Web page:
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post #8 of 15 Old 08-21-2015, 08:37 AM Thread Starter
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An alternative to the, "Jed Clampett/Pa Joad" (Beverly Hillbillies/Grapes of Wrath) spare tire fashion statement, at least in most of the continental US, may be: Roadside assistance.

This insurance offers roadside repair, or evacuation to the nearest capable maintenance facility (within specified limits).

During a somewhat embarrassing experience (bike wouldn't start, before 150 Horizons Unlimited spectators), my American Motorcyclist Association (AMA) membership provided a 35-mile tilt-bed wrecker ride to the nearest Kawasaki dealer last spring. Seamless, efficient and fast. NOT a failed tire, but . . . the evacuation scenario would have been similar, if it were, I imagine.

Beats fooling with on-board spare tires, IMHO; YMMV. That said, extremely remote travels may require extreme measures; I can understand the foresight influencing a decision to carry spare tires in Lower Slobbovia, etc.
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post #9 of 15 Old 08-21-2015, 09:12 AM
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I said I'd never do it

I said I'd never haul extra tires around. Then one day it seemed better to go ahead.

I'd worn out a pair of new road-oriented Kenda 761 tires going to British Columbia. They were bald enough that I skipped a road with slick parts, re-routing to pavement until Whitehorse YT where I got TKC-80s. (I had passed through Prince George on a weekend, with all 3 motorcycle shops closed until Tuesday.)

By the time I got to Inuvik and back to Anchorage the rear had significant wear. I still had lots of gravel travel planned so I didn't want to change tires too early. Having been caught with worn tires, I didn't want to repeat that mistake.

I carried a rear TKC-80 from Anchorage to Dawson City. The new rear was great on the Richardson Hwy and all the wet, calcium-chloride slicked gravel up to Ft Simpson & Ft. Providence. I continued through northern Canada and started looking for parts and I'll tell you they are NOT so easy to find. Your estimate of next-day delivery is unrealistic for many areas of the continent, even relatively civilized Maine where I live. By the time I got tires, brake pads, and many other replacement parts, the second rear TKC-80 was very worn. Those 500 miles made a difference and I had great tread when I needed great tread.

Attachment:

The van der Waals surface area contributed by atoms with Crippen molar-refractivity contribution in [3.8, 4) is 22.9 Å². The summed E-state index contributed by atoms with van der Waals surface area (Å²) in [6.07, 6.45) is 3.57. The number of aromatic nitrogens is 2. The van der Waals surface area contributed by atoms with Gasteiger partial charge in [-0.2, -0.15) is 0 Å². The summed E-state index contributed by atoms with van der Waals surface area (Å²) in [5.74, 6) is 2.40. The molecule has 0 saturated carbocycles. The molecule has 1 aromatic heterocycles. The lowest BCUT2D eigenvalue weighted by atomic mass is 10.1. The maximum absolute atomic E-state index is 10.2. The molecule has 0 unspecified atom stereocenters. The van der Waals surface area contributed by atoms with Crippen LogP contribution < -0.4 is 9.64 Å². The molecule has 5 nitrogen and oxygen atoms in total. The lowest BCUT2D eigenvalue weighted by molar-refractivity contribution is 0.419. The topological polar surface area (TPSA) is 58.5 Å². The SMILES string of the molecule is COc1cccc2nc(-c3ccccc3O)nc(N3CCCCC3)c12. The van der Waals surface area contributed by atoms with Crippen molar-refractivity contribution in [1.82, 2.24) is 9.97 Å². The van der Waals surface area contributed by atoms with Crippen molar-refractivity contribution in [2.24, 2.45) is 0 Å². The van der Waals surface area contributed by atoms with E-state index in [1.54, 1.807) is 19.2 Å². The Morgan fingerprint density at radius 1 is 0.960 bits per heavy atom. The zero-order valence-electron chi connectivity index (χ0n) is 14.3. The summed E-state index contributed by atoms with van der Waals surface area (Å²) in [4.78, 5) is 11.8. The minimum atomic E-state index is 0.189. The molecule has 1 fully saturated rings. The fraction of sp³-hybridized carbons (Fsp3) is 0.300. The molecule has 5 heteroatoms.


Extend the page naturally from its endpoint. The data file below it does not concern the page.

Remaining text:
Still when I see tires on the back of a motorcycle, I wonder if it's really necessary. It IS a Royal PITA. It can't help handling although it didn't cause me any trouble. I have to remember that I don't know the route or plans of the other riders and the tires may make sense to them. They may be going to a pocket wilderness where they'll spin the knobs off in just a few days. Or they may be a fashion statement.

There's a pair of KLR riders now on the Trans-America Trail (TAT). One plans to buy tires in Utah. The other is carrying 2 tires from the east coast. I vote with the one planning to buy. I have to respect the decision of the one who carries his spares.
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post #10 of 15 Old 08-21-2015, 12:51 PM Thread Starter
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Originally Posted by Grinnin View Post
There's a pair of KLR riders now on the Trans-America Trail (TAT). One plans to buy tires in Utah. The other is carrying 2 tires from the east coast. I vote with the one planning to buy. I have to respect the decision of the one who carries his spares.
Yet, I wonder . . . how is it one rider can make it to Utah with the tires on his bike and no spares on board, and the other must carry spares with him all the way to Utah (where new tires are available for purchase)?

What I'm getting at, why doesn't Rider # 2 IMMEDIATELY install his new tires for the ride, instead of wagging them about?

Why start on an ambitious journey with known worn tires mounted?

Questions aside, I fully acknowledge: Their ride, their choice!